View Full Version : Fit's in 'e Groat 'e day

15-Apr-11, 14:05
John O’ Groat Journal review: April 18, 2011

THE front page lead story records the shock felt at North Highland College over the tragic death of one of their students, Calum Murray 18. He and his girlfriend, Sophie Taylor (16) were found dead at his home in Tomintoul, Moray, on Wednesday. The Dufftown lad who was on a placement on the Glenavon Estate, shared the house with fellow trainee gamekeeper, Euan Clive. Staff and students at the Thurso college paid tribute to Calum, a first year student. Principal Dr Gordon Jenkins said that Calum was well respected by staff and fellow students. He continued: “Everyone here is very shocked at his death. Speaking to the teaching staff, they tell me he was a model student and he will be a great loss to the college and the estate he worked for. As a small college we’re very close-knit. Everyone is known, and a tragedy like this, affects people right down from the board of management through to the staff and students-it affects everybody.”

A STINGING attack has been delivered on a local enterprise company, by a newly-retired minister. The Rev. Ronnie Johnstone, whose charge was Thurso West Church, claimed HIE Caithness and Sutherland was not delivering for the Far North and claimed the organisation needs “a radical restructuring”. However, the enterprise company countered saying it was a leading player in the area and had helped create over 400 jobs and retained a further 100 over a three-year period.

INSIDE, a local trade union official described as “absolutely disgraceful” that HM Revenue and Customs was creating 1000 jobs in various parts of the country while closing its office in Wick. Davy Alexander,who is a Dounreay trade union representative, hit out at a meeting of the Thurso and Wick Trade Council. He made his view known after hearing from tax office worker and local union official, Allan Tait, about the situation facing the 20 staff at Wick. Mr Tait told the meeting, the office is due to close in March next year. Employees have been offered voluntary redundancy but are determined to fight to save their jobs and have launched a Wick Wants Work campaign.

THERE was bad news for a Caithness joinery firm facing an uncertain future after it was revealed the company had gone into administration. Administrators from Deloitte have been called into Halkirk-based Geddes Windows Systems. The business currently employs 18 workers at itS Sinclair Lane manufacturing base, where John Reid and Brian Milne have been appointed to address the company’s current financial plight. Their strategy is to complete the existing work which is being undertaken at the moment at Geddes, but not to take on new orders. It is hoped a new buyer can be found for the business and its assets.

THE concept of a single police force for the whole of Scotland would be “mad” and result in the loss of local control, according to Castletown Community Council. Members objected to the proposal when the issue was raised at its monthly meeting. Chairman Douglas Fraser criticised the single force plan and pointed out that Northern Constabulary’s retiring chief constable, Ian Latimer, and most of his staff were against it. Opponents to the reorganisation proposal, claim it would result in jobs being lost and a poorer service to the public.
IF you’re reading diet includes politics then you should have a feast at page five is dominated by profiles on the various candidates bidding for the Caithness, Sutherland and Easter Ross seat at the Scottish Parliament.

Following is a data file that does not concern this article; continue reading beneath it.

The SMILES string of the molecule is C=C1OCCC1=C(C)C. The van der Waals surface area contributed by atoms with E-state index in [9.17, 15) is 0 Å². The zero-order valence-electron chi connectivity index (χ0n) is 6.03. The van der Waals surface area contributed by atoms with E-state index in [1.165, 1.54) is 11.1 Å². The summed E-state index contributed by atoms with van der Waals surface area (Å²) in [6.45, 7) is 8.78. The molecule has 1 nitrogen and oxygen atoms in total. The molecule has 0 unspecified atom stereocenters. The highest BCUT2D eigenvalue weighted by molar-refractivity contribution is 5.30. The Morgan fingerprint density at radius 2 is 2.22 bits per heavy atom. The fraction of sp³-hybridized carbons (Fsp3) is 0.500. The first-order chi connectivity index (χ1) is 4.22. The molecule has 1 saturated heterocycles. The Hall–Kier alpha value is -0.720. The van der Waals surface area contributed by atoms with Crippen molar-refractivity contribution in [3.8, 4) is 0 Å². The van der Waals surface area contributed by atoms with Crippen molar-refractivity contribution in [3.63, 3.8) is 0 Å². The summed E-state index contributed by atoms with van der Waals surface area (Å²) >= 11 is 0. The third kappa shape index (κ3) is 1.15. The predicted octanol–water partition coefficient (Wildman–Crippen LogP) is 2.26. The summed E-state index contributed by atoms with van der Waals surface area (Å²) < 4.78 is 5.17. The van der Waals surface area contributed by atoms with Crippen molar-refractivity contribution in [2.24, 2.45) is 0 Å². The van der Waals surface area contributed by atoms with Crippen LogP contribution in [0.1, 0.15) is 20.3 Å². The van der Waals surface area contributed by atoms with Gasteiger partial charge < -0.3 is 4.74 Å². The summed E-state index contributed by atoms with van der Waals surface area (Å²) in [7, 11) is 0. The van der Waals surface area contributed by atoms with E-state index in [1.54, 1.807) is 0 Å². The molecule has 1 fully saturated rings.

Wick’s annual Hogmanay street party looks as if it might fold unless more volunteers come forward. Noel Donaldson writes: " It’s an all too familiar story and I have to say, as a member of the committee, I am none too confident that help will be forthcoming. There is no doubt about the function’s popularity. Folk are quite happy to enjoy it but not prepared to do a hand’s turn to guarantee its future. Personally, I would pull the plug on it and say: “The ball’s in your court, Wickers...if you want the party badly enough, you will roll up your sleeves and get stuck in”. If you are not prepared to do that, then end of party. As I have said before, if a dozen additional souls came forward you could work a rota which would mean that not everyone would be on duty every New Year. You might have thought that because the chips were down on Wick gala and the response to appeals for volunteers, saved it, that the same will be true of the street bash. There have been many appeals from the Hogmanay committee for helpers, over the years, and all of them have, in the main, fallen on deaf ears. I am not holding my breath.

A ROYAL Marine from Thurso is helping to keep the military’s fleet of vehicles on the roads of Helmand, during a six-month deployment to Afghanistan. Warrant Officer Class 2, Garry Falconer, recently deployed Nad-e Ali South as part of a 600-strong contingent from 45 Commando Royal Marines. The 39 year old, who is usually based at RM Condor in Arbroath, is now at Forward Operating Base, where he is responsible for a team of mechanics. He admits it is very different working in the desert and added: “The main challenges with the vehicles out here are their complexity and weight.”

CAITHNESS may be lacking in an abundance of invites to the royal wedding later this month, but locals can still get a piece of wedding cake and a dance on the night. The county branch of the Highland Hospice is bringing back its annual fundraising dinner dance with a royal wedding-themed event on April. The Royal Ball is to be held in the Weigh Inn, Thurso on the night of Prince William and Kate Middleton’s marriage, in a bid to raise funds for the charity.